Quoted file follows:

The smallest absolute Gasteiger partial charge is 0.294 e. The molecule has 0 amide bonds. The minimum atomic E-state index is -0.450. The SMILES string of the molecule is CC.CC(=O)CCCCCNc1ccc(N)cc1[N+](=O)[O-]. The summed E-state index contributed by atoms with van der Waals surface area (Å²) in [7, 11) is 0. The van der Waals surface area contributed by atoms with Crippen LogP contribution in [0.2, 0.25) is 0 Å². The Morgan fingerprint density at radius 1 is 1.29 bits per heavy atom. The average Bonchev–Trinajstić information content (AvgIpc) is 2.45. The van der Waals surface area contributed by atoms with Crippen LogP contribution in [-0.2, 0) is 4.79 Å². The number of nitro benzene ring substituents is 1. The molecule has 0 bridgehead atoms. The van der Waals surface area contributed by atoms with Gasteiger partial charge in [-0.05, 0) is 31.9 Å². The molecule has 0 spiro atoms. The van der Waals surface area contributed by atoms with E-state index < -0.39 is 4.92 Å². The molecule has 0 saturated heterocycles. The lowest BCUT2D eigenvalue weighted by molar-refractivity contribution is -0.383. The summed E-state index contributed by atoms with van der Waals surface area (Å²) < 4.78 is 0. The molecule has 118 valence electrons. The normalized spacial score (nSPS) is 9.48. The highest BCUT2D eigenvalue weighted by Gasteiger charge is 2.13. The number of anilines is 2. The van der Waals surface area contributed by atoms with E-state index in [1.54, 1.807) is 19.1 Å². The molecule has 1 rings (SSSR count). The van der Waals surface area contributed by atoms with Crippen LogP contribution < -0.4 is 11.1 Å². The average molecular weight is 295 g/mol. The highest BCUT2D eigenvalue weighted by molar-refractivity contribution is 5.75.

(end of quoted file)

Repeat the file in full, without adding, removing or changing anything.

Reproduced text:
The smallest absolute Gasteiger partial charge is 0.294 e. The molecule has 0 amide bonds. The minimum atomic E-state index is -0.450. The SMILES string of the molecule is CC.CC(=O)CCCCCNc1ccc(N)cc1[N+](=O)[O-]. The summed E-state index contributed by atoms with van der Waals surface area (Å²) in [7, 11) is 0. The van der Waals surface area contributed by atoms with Crippen LogP contribution in [0.2, 0.25) is 0 Å². The Morgan fingerprint density at radius 1 is 1.29 bits per heavy atom. The average Bonchev–Trinajstić information content (AvgIpc) is 2.45. The van der Waals surface area contributed by atoms with Crippen LogP contribution in [-0.2, 0) is 4.79 Å². The number of nitro benzene ring substituents is 1. The molecule has 0 bridgehead atoms. The van der Waals surface area contributed by atoms with Gasteiger partial charge in [-0.05, 0) is 31.9 Å². The molecule has 0 spiro atoms. The van der Waals surface area contributed by atoms with E-state index < -0.39 is 4.92 Å². The molecule has 0 saturated heterocycles. The lowest BCUT2D eigenvalue weighted by molar-refractivity contribution is -0.383. The summed E-state index contributed by atoms with van der Waals surface area (Å²) < 4.78 is 0. The molecule has 118 valence electrons. The normalized spacial score (nSPS) is 9.48. The highest BCUT2D eigenvalue weighted by Gasteiger charge is 2.13. The number of anilines is 2. The van der Waals surface area contributed by atoms with E-state index in [1.54, 1.807) is 19.1 Å². The molecule has 1 rings (SSSR count). The van der Waals surface area contributed by atoms with Crippen LogP contribution < -0.4 is 11.1 Å². The average molecular weight is 295 g/mol. The highest BCUT2D eigenvalue weighted by molar-refractivity contribution is 5.75.